New push for UK to meet carbon targets
Secretary of state for energy and climate change Amber Rudd has denied that recent policy changes have undermined UK efforts to meet agreed carbon targets.
However, she has acknowledged that new measures will need to be introduced if the country is to meet targets on renewable energy and carbon emissions.
During a series of energy and climate change questions in the House of Commons, Ms Rudd said that the government needs to put more policies in place in order to meet carbon budgets.
Questions from Labour and SNP MPs revolved around the government's admission that it was currently on track to miss its EU renewable energy target for 2020, as well as its fourth carbon budget target for the mid-2020s.
Ms Rudd called those suggestions "depressing" and said she did not believe the targets would be missed. She confirmed that the government was working to meet all of its legally binding targets, but did not provide details on how those goals would be reached. She also pointed out that concerns about meeting the fourth carbon budget were nothing new - the risk has been known for several years, she explained, adding that measures for meeting it would be announced in the future.
Government schemes scrapped
Back in July, the UK government scrapped the Green Deal Finance Company, a flagship scheme that was supposed to help homeowners install energy-saving measures like thermal wall insulation to their properties.
When the scheme was launched in 2013, it was hailed as "the biggest home improvement programme since the second world war". However, the scheme was dropped after low uptake on the loans it provided. The government also ditched the Green Deal Home Improvement Fund. The money from that fund was rapidly exhausted several times, but a spokesman for the Department of Energy and Climate Change said it did not "do what we wanted".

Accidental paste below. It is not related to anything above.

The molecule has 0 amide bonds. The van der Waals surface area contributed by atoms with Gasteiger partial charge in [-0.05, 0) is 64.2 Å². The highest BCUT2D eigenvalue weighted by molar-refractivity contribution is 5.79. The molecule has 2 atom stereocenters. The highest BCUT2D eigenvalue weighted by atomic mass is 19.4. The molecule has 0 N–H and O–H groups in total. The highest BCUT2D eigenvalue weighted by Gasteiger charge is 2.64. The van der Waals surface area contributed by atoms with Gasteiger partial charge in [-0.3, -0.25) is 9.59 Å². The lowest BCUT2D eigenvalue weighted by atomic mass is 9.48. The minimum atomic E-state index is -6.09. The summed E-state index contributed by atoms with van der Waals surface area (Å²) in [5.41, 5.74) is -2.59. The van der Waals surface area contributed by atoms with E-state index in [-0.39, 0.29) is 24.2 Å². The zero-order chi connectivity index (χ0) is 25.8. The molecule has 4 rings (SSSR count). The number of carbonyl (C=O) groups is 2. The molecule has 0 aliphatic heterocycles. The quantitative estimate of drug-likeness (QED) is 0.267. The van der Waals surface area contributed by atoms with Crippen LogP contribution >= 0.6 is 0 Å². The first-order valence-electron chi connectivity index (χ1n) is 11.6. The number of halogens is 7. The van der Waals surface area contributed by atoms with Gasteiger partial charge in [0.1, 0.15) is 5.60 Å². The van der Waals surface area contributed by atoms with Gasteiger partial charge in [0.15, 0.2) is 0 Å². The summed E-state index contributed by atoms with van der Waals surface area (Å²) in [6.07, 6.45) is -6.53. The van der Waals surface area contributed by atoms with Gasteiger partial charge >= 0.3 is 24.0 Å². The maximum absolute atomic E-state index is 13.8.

It is believed that the government will introduce a new plan for meeting the fourth carbon budget before the end of this year - and it is hoped that those policies will support both sustainable energy technologies and energy efficiency measures.
Ms Rudd previously stated that she would not rule out carbon capture and storage as options, adding that the government would continue to support research and development surrounding those technologies.
Ms Rudd also rejected claims from Conservative MPs that renewable energy was actually causing more fuel poverty. The Tory MPs claim that off-shore wind, solar and other sustainable projects were too expensive and would lead to increased energy tariffs. However Ms Rudd argued that renewables were a "British success story", and she also pointed out that they are essential for energy security and decarbonisation.
Lisa Nandy, the shadow energy and climate change secretary, confirmed that subsidies to diesel generators will add "a few pounds a year to consumer bills" and said that these carbon intensive plants would only be used occasionally. This caused a flurry of responses from the sustainable energy community.
Solar expert Seb Berry pointed out on Twitter that the cost for the diesel generators would be "under £10" according to Ms Rudd - but noted that a "modest" proposal from the Solar Trade Association would have only cost consumers around £1, was dismissed by the government.